Extreme heat has gripped the northern hemisphere in recent months, and the year 2018 is on track to be among the hottest ever recorded. Higher global temperatures are expected to have detrimental effects on our natural environments and our physical health, but what will they do to our mental health?
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Nordic countries ‘have set out to prove that the simple act of eating may be our best tool in the fight against climate change, as well as other great global crises like public health and inequality,’ Swedish Environment Minister Karolina Skog writes.
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Carbon-reducing behaviour, like walking, cycling and cutting meat consumption, generates health co-benefits. Our study indicated that a large proportion of the older age groups practised carbon-reducing behaviour, contrary to the general conception that the younger generation adopts such environmental behaviour more readily. Using less packaging and shopping bags was the most common carbon-reducing behaviour, and was practised by 70.1% of interviewees every day. Only 3.5% of interviewees were vegetarian and about half (49%) of meat eaters, especially males, had never thought of eating vegetables only for at least one day a week.
When the highest temperature exceeded 32°C, the number of emergency help calls increased significantly along with the temperature rise; almost half of the calls reported symptoms of dizziness, shortness of breath and general pain. Females were more sensitive to high temperature. A territory-wide, large-scale telephone survey conducted by CCOUC during the 2016 cold spell found that amongst the 1,017 participants, 683 (67.2%) reported that the cold spell brought physical discomfort. However, only 134 (13.2%) respondents had sought medical help, among whom 17 (12.7%) bought medicine without seeing doctors. Musculoskeletal pain (42.3%) was the most common symptoms; others were respiratory system symptoms (23.0%) and cardiovascular system symptoms (6.9%).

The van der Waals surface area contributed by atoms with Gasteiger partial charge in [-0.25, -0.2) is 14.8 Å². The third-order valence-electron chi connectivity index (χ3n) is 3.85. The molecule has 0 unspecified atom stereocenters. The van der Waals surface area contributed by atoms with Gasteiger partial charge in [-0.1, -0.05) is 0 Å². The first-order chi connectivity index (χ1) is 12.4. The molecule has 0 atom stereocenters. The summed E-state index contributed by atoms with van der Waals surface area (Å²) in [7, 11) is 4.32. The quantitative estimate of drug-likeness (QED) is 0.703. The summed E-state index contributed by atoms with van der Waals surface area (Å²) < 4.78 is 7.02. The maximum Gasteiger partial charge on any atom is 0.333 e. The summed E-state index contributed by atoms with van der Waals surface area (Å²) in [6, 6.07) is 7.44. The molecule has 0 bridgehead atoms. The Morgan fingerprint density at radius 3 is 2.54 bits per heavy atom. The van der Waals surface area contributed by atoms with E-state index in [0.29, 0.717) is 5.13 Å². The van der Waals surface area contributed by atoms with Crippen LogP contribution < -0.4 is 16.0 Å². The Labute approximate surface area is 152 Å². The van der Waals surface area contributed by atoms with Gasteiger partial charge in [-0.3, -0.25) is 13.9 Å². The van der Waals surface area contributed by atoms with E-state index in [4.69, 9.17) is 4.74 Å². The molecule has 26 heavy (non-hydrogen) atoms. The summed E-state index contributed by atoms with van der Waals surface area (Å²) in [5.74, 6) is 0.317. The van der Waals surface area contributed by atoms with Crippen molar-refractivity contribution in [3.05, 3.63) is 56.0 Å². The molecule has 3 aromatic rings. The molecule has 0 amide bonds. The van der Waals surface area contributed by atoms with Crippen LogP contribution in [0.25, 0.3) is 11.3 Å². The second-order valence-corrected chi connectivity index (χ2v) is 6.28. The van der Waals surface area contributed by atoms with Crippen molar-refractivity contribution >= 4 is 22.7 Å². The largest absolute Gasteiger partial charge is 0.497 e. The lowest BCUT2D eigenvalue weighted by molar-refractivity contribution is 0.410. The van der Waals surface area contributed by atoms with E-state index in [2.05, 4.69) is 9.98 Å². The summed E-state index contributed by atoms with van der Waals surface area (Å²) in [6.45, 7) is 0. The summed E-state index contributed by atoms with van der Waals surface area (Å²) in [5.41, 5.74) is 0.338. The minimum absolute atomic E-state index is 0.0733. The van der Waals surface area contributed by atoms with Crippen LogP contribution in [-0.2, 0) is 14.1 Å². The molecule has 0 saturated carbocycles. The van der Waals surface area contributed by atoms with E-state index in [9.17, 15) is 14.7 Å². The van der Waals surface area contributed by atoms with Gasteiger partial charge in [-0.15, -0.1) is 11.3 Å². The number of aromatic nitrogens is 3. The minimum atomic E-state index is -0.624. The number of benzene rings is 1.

During the hot season, when the daily mean temperature exceeded the threshold of 29°C, every 1°C increased hospital admissions by 4.5%. During the cold season, for every 1°C drop, admissions increased by 1.4%. Some diseases have significant association with extreme weather events, including asthma, hand foot and mouth disease, stroke, acute myocardial infarction and heart failure. When extreme temperatures come, as well as medical personnel, other public service units should provide a timely and adequate response for high risk groups in the community.
With rapid urban development, the densely built high-rises block the airflow and trap the heat emissions from vehicles and industrial activities, while building materials, including concrete, absorb and retain some of the heat. These contribute to the temperature rise in the urban area. When the urban cooling rates are slower than rural areas, the Urban Heat Island effect develops. In areas of severe Urban Heat Island effect, when the mean temperature over a five-day period exceeded 29°C, the natural mortality increased by 4.1% with every 1°C increase.